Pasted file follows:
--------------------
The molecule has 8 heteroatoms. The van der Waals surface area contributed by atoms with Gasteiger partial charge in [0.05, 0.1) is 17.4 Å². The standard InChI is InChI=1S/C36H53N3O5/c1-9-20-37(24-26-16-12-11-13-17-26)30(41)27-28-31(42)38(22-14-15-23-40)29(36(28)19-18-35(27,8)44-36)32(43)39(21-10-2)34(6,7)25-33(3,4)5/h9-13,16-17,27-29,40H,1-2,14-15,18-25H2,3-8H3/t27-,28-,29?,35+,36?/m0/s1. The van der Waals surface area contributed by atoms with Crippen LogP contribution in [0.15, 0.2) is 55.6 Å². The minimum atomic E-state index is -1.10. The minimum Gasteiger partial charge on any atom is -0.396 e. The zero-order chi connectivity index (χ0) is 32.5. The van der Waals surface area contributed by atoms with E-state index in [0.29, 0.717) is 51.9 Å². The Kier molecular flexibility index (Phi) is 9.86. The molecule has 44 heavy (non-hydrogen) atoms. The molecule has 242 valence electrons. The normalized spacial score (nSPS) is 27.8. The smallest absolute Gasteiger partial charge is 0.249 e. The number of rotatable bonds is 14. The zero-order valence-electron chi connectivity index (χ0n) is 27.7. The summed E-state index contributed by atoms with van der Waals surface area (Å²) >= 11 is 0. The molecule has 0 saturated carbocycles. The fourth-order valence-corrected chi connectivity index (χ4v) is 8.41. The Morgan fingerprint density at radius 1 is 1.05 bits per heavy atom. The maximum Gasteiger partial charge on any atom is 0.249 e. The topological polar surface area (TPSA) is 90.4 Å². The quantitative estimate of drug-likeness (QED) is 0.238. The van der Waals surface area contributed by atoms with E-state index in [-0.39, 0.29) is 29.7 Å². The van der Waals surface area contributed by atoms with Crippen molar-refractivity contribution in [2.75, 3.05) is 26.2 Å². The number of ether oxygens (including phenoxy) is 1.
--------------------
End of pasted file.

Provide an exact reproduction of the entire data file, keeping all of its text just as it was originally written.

The molecule has 8 heteroatoms. The van der Waals surface area contributed by atoms with Gasteiger partial charge in [0.05, 0.1) is 17.4 Å². The standard InChI is InChI=1S/C36H53N3O5/c1-9-20-37(24-26-16-12-11-13-17-26)30(41)27-28-31(42)38(22-14-15-23-40)29(36(28)19-18-35(27,8)44-36)32(43)39(21-10-2)34(6,7)25-33(3,4)5/h9-13,16-17,27-29,40H,1-2,14-15,18-25H2,3-8H3/t27-,28-,29?,35+,36?/m0/s1. The van der Waals surface area contributed by atoms with Crippen LogP contribution in [0.15, 0.2) is 55.6 Å². The minimum atomic E-state index is -1.10. The minimum Gasteiger partial charge on any atom is -0.396 e. The zero-order chi connectivity index (χ0) is 32.5. The van der Waals surface area contributed by atoms with E-state index in [0.29, 0.717) is 51.9 Å². The Kier molecular flexibility index (Phi) is 9.86. The molecule has 44 heavy (non-hydrogen) atoms. The molecule has 242 valence electrons. The normalized spacial score (nSPS) is 27.8. The smallest absolute Gasteiger partial charge is 0.249 e. The number of rotatable bonds is 14. The zero-order valence-electron chi connectivity index (χ0n) is 27.7. The summed E-state index contributed by atoms with van der Waals surface area (Å²) >= 11 is 0. The molecule has 0 saturated carbocycles. The fourth-order valence-corrected chi connectivity index (χ4v) is 8.41. The Morgan fingerprint density at radius 1 is 1.05 bits per heavy atom. The maximum Gasteiger partial charge on any atom is 0.249 e. The topological polar surface area (TPSA) is 90.4 Å². The quantitative estimate of drug-likeness (QED) is 0.238. The van der Waals surface area contributed by atoms with E-state index in [-0.39, 0.29) is 29.7 Å². The van der Waals surface area contributed by atoms with Crippen molar-refractivity contribution in [2.75, 3.05) is 26.2 Å². The number of ether oxygens (including phenoxy) is 1.